A Shortcut to Making Strategic Trade-Offs

A Shortcut to Making Strategic Trade-Offs

GUEST POST from Geoffrey A. Moore

I read with interest the following article posted on hbr.org. It highlights the challenge facing every Executive Leadership Team in securing alignment around what they should prioritize, short versus long-term gains, high versus low-risk initiatives, and disruptive versus sustaining innovation. The article notes that conflicts requiring sacrifices are common across industries, and that to handle them better, CEOs should introduce a “calculus of sacrifice” to ensure greater alignment in decision-making:

“By making the degree of sacrifice explicit among such conflicting objectives and quantifying it, CEOs can reframe decision-making and give executives the tools to make decisions aligned with their vision. Instead of advocacy-based deliberations, in which proponents of different courses of action make affirmative cases, discussion focuses on sacrifice: How much of one thing are we willing to give up in order to get more of something else?”

I take this to be a very reasonable point of departure, but from here the article goes on to propose a lengthy set of dialogs between the CEO and every member of the ELT digging into their personal approach to these issues and working toward a collaborative consensus about the best course of action. I don’t think this is either realistic or efficient. Instead, let me advocate for a zone-based approach.

As readers of this blog will be aware, the zone management model identifies four “zones of interest” within any enterprise, each with its own mission, metrics, and governance model, as follows:

  1. Performance Zone: Focus on executing this year’s annual plan with particular emphasis on meeting or beating the financial guidance given to investors.
  2. Productivity Zone: Focus on supporting the Performance Zone by attending to all the processes required to operate the enterprise efficiently, effectively, and in compliance with regulations.
  3. Incubation Zone: Focus on disruptive innovations that could have substantial impact on the enterprise’s future success, and develop real options for incorporating them into a future portfolio.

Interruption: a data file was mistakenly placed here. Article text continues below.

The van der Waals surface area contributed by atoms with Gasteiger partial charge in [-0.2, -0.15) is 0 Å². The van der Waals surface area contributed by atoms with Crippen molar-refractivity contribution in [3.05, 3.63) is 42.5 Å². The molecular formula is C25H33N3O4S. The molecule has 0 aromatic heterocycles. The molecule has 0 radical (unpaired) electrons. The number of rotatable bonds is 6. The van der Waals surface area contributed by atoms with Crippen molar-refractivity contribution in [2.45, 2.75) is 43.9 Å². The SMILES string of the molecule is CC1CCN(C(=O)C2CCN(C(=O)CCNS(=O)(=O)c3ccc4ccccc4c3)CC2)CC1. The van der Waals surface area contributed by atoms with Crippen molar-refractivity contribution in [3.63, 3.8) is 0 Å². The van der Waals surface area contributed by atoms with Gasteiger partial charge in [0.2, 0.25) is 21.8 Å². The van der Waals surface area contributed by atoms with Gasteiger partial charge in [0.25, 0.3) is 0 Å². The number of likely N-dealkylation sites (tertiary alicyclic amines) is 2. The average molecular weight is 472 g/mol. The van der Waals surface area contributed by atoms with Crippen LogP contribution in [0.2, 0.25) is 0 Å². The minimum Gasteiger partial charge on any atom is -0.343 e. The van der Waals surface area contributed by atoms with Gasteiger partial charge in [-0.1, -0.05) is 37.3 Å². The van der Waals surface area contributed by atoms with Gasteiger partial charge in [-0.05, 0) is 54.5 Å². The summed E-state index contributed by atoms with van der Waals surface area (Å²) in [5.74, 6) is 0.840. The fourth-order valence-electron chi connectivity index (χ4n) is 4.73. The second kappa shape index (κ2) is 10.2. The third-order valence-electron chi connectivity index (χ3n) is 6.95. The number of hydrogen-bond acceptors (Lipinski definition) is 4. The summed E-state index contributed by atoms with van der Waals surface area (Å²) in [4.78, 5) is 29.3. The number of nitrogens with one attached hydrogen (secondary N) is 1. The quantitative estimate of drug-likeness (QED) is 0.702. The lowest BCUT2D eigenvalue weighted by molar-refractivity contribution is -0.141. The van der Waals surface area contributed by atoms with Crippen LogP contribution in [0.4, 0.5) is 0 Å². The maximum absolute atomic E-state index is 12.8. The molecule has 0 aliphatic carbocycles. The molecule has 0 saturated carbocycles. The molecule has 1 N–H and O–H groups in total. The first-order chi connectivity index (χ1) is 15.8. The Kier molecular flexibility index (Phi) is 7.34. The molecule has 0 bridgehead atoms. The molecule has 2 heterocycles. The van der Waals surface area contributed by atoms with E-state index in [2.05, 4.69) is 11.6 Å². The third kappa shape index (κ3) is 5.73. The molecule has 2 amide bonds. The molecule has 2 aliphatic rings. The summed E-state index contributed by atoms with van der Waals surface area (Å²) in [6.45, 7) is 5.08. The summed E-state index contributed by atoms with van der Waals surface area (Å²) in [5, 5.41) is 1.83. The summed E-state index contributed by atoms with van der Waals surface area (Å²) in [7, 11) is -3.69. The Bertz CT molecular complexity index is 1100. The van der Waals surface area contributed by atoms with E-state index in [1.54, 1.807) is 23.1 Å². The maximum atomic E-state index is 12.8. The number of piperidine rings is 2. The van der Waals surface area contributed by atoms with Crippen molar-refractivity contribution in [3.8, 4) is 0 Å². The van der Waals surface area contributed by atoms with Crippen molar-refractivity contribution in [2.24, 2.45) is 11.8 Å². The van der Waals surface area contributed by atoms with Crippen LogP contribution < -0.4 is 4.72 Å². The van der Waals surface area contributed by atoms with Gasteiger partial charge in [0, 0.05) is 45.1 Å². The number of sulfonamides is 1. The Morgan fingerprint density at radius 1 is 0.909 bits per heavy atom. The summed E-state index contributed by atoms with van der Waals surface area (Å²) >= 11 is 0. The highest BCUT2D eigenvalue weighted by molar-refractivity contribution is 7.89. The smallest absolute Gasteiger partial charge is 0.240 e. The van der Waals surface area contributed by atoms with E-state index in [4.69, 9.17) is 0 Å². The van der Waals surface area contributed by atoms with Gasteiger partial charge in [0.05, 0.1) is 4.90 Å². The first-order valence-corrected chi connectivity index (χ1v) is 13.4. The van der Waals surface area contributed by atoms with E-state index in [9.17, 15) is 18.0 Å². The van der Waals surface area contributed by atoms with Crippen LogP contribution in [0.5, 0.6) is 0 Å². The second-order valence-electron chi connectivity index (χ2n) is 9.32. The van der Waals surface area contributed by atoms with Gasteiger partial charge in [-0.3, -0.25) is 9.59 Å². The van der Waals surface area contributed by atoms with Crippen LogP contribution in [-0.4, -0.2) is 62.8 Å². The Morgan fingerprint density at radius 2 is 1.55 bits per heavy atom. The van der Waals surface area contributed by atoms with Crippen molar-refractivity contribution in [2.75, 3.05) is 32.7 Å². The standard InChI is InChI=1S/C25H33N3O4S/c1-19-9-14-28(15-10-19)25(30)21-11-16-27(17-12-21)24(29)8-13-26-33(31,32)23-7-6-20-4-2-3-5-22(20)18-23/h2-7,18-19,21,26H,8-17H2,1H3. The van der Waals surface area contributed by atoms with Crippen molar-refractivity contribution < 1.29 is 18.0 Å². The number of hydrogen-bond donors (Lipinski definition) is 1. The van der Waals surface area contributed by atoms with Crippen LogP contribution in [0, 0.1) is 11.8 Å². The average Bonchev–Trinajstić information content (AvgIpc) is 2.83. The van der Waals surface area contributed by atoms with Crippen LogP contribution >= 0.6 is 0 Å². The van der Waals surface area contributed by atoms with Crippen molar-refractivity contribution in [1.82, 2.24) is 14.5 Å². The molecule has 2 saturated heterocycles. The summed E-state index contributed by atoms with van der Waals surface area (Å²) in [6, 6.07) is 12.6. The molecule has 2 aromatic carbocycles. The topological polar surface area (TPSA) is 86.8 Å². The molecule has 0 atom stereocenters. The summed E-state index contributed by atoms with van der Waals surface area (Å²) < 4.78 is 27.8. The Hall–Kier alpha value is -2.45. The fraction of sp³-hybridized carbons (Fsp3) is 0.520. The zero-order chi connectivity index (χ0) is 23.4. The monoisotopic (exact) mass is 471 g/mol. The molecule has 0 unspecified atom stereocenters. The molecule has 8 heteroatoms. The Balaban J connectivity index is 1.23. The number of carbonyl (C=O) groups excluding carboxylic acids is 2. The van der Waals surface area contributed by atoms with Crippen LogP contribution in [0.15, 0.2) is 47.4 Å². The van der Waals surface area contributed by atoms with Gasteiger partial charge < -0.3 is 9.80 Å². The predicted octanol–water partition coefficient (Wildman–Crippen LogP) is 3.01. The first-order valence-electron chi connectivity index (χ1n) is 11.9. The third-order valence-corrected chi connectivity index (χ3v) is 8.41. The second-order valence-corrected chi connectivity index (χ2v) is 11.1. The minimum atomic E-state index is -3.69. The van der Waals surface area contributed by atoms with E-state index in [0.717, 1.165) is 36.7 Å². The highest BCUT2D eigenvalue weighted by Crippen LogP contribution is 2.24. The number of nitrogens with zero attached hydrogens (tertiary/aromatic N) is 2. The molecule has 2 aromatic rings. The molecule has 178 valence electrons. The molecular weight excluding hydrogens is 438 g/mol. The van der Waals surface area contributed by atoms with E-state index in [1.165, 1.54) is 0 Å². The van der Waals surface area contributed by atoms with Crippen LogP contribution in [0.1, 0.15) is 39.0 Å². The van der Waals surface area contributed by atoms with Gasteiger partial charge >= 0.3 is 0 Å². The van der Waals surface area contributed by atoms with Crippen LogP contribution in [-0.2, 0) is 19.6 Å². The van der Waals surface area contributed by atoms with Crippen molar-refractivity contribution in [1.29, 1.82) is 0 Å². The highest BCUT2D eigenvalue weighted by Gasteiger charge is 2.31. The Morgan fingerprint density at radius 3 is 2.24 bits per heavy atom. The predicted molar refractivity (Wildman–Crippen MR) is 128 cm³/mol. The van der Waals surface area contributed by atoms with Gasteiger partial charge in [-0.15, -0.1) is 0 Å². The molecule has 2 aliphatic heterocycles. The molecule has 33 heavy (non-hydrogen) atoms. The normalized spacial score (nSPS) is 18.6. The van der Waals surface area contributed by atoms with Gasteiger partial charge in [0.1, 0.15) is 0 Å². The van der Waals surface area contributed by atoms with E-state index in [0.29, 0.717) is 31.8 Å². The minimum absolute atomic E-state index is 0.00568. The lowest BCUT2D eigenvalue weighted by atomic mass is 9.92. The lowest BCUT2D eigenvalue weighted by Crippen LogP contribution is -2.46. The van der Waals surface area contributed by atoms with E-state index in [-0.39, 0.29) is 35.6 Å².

4. Transformation Zone: Focus on taking a single disruptive innovation to scale, thereby changing the overall valuation of the enterprise’s portfolio.

Each of these four zones entails a different “calculus of sacrifice,” one that is built into the mission and metrics of that zone. Rather than ask the Executive Leadership Team to chart a path forward by keeping all four in mind, a simpler way forward is to use the annual budgeting process to allocate a percentage of the total available resources of the enterprise to each one of the four zones. The question is not, in other words, what should we do with this specific situation, but rather, how much of our operating budget do we want to spend in each of the four areas? It is still a tough question to answer, but it is bounded, and you can reach closure on it at any given point in time simply by having the CEO say, this is what it is going to be.

Once the allocations are settled, then decision-making can go much faster, because each member of the ELT is making calls in one, and only one, zone, using the calculus of that zone and ignoring those of the other three. In other words, stop trying to make your colleagues more or less innovative or risk-averse, and instead, let them play to their strengths in whatever zone represents their best fit.

That’s what I think. What do you think?

Image Credit: Geoffrey Moore

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